Theresa May refuses to guarantee Andy Murray’s British nationality if he doesn’t win Wimbledon

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Theresa May has defended her refusal to guarantee Andy Murray’s British nationality in the event that he doesn’t win Wimbledon, saying that to do so would be perceived as weakness by the EU.

Murray was celebrated as a British hero following his victory at last year’s tournament. However, it’s feared that the world No. 1 will end up being described as Scottish if he doesn’t retain the title.

“Guaranteeing the basic, inalienable rights of any British national would leave our crack team of Brexit negotiators high and dry,” insisted the Prime Minister.

Sir Andy wouldn’t be the first person whose nationality was changed in light of a sporting disappointment. Following Frank Bruno’s defeat to Mike Tyson in 1996, the UK press insisted that the London-born fighter was actually Norwegian.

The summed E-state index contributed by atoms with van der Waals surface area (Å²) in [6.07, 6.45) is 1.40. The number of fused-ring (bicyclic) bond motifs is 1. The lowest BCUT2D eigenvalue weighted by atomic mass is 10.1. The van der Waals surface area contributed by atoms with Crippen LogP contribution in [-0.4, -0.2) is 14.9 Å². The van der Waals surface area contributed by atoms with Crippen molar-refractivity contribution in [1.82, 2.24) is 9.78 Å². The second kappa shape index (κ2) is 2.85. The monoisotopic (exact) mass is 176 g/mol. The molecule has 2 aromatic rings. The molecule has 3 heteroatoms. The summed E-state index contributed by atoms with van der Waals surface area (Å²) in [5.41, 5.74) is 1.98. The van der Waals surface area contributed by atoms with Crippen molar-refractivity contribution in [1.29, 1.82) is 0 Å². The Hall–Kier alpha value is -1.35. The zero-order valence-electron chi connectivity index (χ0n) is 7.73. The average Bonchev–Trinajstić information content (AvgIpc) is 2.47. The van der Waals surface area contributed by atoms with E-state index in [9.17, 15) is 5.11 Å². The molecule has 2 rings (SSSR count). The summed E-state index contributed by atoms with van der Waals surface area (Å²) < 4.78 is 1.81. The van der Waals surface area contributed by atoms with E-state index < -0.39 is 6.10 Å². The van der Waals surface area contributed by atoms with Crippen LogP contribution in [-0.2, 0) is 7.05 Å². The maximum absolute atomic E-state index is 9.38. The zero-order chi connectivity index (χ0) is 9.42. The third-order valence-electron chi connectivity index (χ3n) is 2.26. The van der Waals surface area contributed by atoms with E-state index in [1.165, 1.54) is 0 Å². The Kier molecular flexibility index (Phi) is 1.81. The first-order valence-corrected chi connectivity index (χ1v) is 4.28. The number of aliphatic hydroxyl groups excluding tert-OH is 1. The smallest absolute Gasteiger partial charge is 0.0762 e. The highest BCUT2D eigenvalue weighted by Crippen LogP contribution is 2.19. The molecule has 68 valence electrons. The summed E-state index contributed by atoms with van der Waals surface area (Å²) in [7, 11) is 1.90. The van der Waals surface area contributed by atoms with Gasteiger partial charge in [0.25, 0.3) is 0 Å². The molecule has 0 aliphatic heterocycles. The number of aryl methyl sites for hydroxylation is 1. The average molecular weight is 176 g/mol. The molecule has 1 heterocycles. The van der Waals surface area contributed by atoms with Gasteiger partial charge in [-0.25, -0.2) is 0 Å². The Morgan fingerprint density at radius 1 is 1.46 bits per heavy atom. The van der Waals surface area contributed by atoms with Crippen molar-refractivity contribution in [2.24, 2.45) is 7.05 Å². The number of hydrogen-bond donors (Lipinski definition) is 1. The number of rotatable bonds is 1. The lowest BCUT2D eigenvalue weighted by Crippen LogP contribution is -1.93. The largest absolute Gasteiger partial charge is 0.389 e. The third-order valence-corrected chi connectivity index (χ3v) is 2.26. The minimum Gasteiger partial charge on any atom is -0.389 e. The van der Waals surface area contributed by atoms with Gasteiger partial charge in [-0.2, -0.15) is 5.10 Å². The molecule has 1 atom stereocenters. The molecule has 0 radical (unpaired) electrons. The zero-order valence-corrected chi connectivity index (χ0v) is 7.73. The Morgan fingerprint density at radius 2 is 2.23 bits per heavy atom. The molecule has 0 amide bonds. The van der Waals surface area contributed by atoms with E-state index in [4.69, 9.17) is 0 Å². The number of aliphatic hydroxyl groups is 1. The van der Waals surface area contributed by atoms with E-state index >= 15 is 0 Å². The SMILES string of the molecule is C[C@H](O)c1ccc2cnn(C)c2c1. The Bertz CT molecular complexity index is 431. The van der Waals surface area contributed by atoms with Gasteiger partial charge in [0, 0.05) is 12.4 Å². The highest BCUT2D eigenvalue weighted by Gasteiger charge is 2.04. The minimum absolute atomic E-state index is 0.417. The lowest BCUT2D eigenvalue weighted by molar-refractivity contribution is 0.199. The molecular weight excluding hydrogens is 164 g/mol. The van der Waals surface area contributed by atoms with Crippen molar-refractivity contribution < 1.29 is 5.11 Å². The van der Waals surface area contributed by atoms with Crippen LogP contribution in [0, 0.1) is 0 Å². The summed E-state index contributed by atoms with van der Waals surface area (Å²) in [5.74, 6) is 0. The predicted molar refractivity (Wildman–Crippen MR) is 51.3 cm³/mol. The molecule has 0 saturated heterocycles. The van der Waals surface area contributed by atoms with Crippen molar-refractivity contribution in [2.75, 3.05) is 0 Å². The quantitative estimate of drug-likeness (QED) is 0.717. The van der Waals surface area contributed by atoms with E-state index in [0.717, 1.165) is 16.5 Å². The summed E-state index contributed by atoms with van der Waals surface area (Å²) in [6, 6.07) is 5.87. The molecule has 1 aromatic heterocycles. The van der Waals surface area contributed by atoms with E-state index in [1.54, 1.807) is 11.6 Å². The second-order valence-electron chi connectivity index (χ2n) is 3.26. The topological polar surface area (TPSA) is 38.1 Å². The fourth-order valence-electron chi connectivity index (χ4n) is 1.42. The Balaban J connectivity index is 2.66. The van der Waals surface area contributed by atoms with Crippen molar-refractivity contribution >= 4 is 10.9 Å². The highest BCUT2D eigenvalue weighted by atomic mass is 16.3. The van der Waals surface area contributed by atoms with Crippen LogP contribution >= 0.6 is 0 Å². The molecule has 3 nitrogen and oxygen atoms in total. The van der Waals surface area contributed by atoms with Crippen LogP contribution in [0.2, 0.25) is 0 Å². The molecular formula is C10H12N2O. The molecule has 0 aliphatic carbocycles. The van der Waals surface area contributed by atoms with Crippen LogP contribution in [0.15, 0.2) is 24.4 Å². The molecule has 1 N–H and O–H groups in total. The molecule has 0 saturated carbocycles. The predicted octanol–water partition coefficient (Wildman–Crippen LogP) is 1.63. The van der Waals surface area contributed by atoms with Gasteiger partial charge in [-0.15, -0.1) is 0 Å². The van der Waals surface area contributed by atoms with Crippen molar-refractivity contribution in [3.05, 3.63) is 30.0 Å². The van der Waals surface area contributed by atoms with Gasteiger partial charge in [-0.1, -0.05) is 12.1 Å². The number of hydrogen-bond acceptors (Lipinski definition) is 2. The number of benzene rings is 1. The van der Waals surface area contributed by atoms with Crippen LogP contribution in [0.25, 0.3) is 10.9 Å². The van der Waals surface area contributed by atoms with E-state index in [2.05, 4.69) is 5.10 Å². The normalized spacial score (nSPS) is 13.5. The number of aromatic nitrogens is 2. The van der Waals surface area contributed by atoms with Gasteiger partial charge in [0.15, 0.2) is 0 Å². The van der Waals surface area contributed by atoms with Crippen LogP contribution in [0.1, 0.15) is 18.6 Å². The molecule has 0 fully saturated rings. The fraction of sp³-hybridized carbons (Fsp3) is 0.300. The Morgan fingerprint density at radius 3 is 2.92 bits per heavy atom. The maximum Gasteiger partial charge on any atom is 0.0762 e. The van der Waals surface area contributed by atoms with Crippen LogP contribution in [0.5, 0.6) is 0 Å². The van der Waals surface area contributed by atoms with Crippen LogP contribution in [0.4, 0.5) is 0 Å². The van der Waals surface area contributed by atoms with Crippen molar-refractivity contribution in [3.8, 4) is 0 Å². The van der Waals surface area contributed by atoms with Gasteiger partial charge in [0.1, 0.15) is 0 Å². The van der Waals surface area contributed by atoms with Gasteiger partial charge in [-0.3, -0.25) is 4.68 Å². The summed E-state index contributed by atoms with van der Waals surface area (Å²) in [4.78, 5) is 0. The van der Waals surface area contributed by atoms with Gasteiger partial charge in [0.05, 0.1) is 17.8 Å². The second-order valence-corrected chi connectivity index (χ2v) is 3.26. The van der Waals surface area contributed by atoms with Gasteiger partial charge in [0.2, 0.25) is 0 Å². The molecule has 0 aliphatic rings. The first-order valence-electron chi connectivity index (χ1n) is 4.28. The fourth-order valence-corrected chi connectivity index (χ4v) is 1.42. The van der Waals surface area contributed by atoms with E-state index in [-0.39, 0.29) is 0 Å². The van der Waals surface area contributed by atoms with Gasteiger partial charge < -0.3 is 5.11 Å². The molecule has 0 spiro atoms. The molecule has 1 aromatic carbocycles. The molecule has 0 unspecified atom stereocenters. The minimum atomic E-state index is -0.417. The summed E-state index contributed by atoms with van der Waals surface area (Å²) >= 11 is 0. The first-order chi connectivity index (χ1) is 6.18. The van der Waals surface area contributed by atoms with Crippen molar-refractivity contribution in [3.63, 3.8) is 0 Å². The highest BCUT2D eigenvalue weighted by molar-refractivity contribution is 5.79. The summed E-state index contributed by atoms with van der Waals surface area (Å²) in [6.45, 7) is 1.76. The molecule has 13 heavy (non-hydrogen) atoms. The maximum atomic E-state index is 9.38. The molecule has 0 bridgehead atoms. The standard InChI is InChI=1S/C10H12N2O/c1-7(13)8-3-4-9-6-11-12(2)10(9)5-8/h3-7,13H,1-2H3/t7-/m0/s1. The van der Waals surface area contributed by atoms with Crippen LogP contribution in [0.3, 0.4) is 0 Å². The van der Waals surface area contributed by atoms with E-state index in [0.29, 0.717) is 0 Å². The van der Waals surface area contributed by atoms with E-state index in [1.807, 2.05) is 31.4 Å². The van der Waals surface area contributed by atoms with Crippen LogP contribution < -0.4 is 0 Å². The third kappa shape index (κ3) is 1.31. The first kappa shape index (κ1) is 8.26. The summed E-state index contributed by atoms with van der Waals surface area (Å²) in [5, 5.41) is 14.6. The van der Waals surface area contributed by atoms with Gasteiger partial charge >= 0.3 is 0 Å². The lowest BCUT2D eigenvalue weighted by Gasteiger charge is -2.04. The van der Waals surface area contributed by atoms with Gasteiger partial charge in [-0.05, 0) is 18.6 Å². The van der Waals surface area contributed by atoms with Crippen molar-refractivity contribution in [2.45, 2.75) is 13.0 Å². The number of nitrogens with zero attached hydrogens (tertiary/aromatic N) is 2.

Although a proud Scot, it’s believed that Murray is keen to retain his British identity. This was evident last week when he pretended his tennis racket was a guitar and entertained the centre court crowd with a 15-minute Beatles medley that climaxed with a stirring rendition of God Save the Queen.

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In response to May’s comments, Labour leader Jeremy Corbyn said that he would offer British citizenship to everyone competing at this year’s Wimbledon. He added that he would use the full £25 billion saved from cancelling Trident to build thousands of new Tennis courts.

However, an anonymous Tory insider – known only as SW – dismissed Corbyn’s offer as ‘a load of balls’ and accused him of being an ATP sympathiser.

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